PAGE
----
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Título

Tracing the impact of the Andean uplift on Neotropical plant evolution

AutorAntonelli, Alexandre; Nylander, Johan A. A.; Perssona, Claes; Sanmartín, Isabel
Palabras claveBiogeography
Neotropical biodiversity
Rubiaceae
Fecha de publicación26-may-2009
EditorNational Academy of Sciences (U.S.)
CitaciónProceedings of the National Academy of Sciences of the USA (PNAS) 106(21): 1-6 (2009)
ResumenRecent phylogenetic studies have revealed the major role played by the uplift of the Andes in the extraordinary diversification of the Neotropical flora. These studies, however, have typically considered the Andean uplift as a single, time-limited event fostering the evolution of highland elements. This contrasts with geological reconstructions indicating that the uplift occurred in discrete periods from west to east and that it affected different regions at different times. We introduce an approach for integrating Andean tectonics with biogeographic reconstructions of Neotropical plants, using the coffee family (Rubiaceae) as a model group. The distribution of this family spans highland and montane habitats as well as tropical lowlands of Central and South America, thus offering a unique opportunity to study the influence of the Andean uplift on the entire Neotropical flora. Our results suggest that the Rubiaceae originated in the Paleotropics and used the boreotropical connection to reach South America. The biogeographic patterns found corroborate the existence of a long-lasting dispersal barrier between the Northern and Central Andes, the “Western Andean Portal.” The uplift of the Eastern Cordillera ended this barrier, allowing dispersal of boreotropical lineages to the South, but gave rise to a huge wetland system (“Lake Pebas”) in western Amazonia that prevented in situ speciation and floristic dispersal between the Andes and Amazonia for at least 6 million years. Here, we provide evidence of these events in plants.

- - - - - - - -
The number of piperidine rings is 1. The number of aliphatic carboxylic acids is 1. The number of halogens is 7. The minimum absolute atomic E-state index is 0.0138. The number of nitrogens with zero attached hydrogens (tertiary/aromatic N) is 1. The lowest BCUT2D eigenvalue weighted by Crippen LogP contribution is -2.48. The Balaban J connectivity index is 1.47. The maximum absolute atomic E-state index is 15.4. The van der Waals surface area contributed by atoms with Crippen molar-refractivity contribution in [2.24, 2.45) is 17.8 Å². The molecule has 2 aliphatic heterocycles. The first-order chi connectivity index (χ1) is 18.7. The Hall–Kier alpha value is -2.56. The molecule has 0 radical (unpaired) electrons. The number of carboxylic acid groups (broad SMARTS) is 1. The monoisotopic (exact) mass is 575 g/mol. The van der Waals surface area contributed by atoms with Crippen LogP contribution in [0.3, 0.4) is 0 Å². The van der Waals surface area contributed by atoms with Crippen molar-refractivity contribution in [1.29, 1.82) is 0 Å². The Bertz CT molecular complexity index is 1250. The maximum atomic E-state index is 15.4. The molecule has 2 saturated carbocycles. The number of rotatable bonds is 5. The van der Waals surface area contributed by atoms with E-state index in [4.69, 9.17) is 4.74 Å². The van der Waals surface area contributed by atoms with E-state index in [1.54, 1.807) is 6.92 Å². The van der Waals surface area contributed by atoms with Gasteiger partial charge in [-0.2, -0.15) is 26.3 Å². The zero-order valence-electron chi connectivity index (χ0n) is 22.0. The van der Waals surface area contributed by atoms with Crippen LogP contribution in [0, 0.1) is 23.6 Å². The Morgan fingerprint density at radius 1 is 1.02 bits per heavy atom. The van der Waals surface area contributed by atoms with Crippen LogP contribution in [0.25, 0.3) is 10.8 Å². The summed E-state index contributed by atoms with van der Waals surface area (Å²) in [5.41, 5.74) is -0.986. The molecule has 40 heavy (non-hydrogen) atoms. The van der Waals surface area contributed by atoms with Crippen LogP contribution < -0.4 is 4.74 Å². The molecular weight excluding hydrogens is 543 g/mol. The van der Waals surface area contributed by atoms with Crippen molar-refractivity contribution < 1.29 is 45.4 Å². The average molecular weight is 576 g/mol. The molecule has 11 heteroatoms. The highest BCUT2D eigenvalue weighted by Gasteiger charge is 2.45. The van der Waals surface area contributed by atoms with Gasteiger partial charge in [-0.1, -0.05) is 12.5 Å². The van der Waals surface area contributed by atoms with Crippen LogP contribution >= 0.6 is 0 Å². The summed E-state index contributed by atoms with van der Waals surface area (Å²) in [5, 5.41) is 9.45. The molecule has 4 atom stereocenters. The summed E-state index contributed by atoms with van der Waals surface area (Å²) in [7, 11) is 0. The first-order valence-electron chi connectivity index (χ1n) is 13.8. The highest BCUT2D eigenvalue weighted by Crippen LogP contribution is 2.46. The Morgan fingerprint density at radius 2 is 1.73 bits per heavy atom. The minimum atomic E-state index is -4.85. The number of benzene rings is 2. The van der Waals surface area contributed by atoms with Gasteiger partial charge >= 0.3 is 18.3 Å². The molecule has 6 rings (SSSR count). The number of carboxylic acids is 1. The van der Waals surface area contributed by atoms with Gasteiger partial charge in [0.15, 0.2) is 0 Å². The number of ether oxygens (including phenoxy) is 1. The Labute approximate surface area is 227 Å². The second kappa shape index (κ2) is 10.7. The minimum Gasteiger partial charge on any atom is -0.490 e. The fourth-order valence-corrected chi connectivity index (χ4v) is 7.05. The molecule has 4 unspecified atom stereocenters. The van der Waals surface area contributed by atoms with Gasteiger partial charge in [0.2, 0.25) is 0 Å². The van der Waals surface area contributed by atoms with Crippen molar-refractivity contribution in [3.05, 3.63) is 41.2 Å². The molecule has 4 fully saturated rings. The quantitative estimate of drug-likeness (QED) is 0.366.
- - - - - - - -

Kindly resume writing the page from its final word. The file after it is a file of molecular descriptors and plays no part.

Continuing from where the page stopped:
Versión del editorhttp://dx.doi.org/10.1073/pnas.0811421106
URIhttp://hdl.handle.net/10261/13297
DOI10.1073/pnas.0811421106
ISSN0027-8424
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